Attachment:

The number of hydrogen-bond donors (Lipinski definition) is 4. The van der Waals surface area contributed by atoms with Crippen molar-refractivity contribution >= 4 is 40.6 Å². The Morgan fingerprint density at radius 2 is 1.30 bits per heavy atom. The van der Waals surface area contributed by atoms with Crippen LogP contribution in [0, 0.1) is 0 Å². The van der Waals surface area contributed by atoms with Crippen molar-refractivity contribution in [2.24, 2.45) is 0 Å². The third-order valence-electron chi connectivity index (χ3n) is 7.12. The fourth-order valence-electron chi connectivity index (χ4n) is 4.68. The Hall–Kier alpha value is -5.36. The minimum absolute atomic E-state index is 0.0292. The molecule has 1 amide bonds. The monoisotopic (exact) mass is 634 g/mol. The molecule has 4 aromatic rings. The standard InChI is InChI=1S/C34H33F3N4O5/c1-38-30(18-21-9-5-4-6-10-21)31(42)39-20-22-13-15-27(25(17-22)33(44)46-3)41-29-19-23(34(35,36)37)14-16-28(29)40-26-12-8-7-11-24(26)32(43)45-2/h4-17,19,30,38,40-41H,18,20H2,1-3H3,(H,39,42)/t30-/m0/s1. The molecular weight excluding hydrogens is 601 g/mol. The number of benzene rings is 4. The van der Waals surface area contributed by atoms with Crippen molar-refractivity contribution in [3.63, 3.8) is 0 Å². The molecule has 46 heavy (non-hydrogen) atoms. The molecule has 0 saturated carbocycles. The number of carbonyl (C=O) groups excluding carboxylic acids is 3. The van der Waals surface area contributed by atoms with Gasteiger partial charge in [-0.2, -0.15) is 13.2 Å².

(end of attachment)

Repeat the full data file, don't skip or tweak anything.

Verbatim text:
The number of hydrogen-bond donors (Lipinski definition) is 4. The van der Waals surface area contributed by atoms with Crippen molar-refractivity contribution >= 4 is 40.6 Å². The Morgan fingerprint density at radius 2 is 1.30 bits per heavy atom. The van der Waals surface area contributed by atoms with Crippen LogP contribution in [0, 0.1) is 0 Å². The van der Waals surface area contributed by atoms with Crippen molar-refractivity contribution in [2.24, 2.45) is 0 Å². The third-order valence-electron chi connectivity index (χ3n) is 7.12. The fourth-order valence-electron chi connectivity index (χ4n) is 4.68. The Hall–Kier alpha value is -5.36. The minimum absolute atomic E-state index is 0.0292. The molecule has 1 amide bonds. The monoisotopic (exact) mass is 634 g/mol. The molecule has 4 aromatic rings. The standard InChI is InChI=1S/C34H33F3N4O5/c1-38-30(18-21-9-5-4-6-10-21)31(42)39-20-22-13-15-27(25(17-22)33(44)46-3)41-29-19-23(34(35,36)37)14-16-28(29)40-26-12-8-7-11-24(26)32(43)45-2/h4-17,19,30,38,40-41H,18,20H2,1-3H3,(H,39,42)/t30-/m0/s1. The molecular weight excluding hydrogens is 601 g/mol. The number of benzene rings is 4. The van der Waals surface area contributed by atoms with Crippen molar-refractivity contribution in [3.63, 3.8) is 0 Å². The molecule has 46 heavy (non-hydrogen) atoms. The molecule has 0 saturated carbocycles. The number of carbonyl (C=O) groups excluding carboxylic acids is 3. The van der Waals surface area contributed by atoms with Gasteiger partial charge in [-0.2, -0.15) is 13.2 Å².